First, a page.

The Mighty Mighty Bosstones break up after nearly 40 years

"We could not have done any of it without you."

The Mighty Mighty Bosstones. Lisa Johnson

The Mighty Mighty Bosstones have called it quits.

“After decades of brotherhood, touring the world and making great records together, we have decided to no longer continue on as a band,” the Boston group wrote in a Facebook post on Thursday.

“Above all, we want to express our sincere gratitude to every single one of you who have supported us,” they wrote. “We could not have done any of it without you.”


While it’s not clear what led to the decision, Rolling Stone notes that the song “Heart of Freedom,” used to promote Robert F. Kennedy Jr.’s recent anti-vaccine mandate rally in Washington, D.C., was produced by lead singer Dicky Barrett — “or at least someone with the same name,” the magazine reported.


Though the song is credited to Kennedy Jr., singer-songwriter Graham Nash of Crosby, Stills & Nash has threatened legal action for the interpolation of his 1971 song “Chicago (We Can Change the World)” in the track, Rolling Stone reported.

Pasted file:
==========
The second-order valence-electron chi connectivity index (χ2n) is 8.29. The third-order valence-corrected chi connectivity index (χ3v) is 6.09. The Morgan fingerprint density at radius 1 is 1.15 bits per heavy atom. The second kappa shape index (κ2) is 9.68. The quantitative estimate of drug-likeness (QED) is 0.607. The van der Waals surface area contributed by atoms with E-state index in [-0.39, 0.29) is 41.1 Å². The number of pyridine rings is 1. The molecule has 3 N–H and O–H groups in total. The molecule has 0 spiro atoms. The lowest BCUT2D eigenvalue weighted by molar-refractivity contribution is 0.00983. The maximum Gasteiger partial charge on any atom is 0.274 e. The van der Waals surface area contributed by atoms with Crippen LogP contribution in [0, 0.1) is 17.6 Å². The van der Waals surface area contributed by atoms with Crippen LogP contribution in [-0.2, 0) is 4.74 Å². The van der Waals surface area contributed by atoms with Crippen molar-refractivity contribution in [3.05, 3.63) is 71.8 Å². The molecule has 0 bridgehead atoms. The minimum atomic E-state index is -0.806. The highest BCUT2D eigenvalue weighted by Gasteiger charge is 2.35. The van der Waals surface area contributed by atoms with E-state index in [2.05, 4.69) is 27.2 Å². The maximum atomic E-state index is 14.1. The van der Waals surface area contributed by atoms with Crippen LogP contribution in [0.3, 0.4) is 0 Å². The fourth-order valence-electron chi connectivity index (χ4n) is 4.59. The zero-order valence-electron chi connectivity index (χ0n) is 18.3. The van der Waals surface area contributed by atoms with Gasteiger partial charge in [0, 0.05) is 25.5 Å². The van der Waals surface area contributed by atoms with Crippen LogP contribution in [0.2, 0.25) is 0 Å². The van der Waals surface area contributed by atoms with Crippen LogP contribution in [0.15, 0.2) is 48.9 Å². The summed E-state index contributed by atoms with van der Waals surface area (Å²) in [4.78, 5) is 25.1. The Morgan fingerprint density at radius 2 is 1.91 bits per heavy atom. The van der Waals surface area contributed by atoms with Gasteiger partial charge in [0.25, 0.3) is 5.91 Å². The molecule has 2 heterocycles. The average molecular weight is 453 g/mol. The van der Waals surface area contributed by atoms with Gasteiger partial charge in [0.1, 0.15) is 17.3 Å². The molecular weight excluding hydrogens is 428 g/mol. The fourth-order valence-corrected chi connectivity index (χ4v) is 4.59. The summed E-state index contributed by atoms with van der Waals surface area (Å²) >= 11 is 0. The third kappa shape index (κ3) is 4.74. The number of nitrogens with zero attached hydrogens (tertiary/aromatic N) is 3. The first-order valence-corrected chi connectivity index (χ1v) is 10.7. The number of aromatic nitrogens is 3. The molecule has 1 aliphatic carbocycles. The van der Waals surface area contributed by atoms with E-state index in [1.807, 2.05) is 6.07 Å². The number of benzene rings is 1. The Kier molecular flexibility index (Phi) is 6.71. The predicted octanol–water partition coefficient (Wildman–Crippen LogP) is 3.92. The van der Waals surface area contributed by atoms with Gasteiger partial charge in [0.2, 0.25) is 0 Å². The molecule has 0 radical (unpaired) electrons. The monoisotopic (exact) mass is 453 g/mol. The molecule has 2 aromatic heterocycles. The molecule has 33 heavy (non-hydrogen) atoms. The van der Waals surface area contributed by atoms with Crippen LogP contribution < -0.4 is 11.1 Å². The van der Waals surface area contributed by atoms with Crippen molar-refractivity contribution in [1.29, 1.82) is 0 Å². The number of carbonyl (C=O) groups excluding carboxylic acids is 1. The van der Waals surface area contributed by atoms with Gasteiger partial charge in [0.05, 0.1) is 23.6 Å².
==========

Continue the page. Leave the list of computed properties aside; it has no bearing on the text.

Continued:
Formed in Boston in 1983, the Bosstones released 11 albums spanning from “Devil’s Night Out” (1989) to “When God Was Great” (2021).

By far the group’s biggest hit was “The Impression That I Get,” which reached No. 1 on the Billboard Modern Rock Tracks chart in 1997. The group performed it on “Saturday Night Live” in October of that year.

The band is also known for hosting Hometown Throwdown, an annual music festival usually performed between Christmas and New Year’s Eve in venues in the Boston area.

The last Hometown Throwdown in 2019 included ska and punk bands such as Art Thieves, Walker Raiders, Suicide Machines, Rebuilder, and Big D and the Kids Table.


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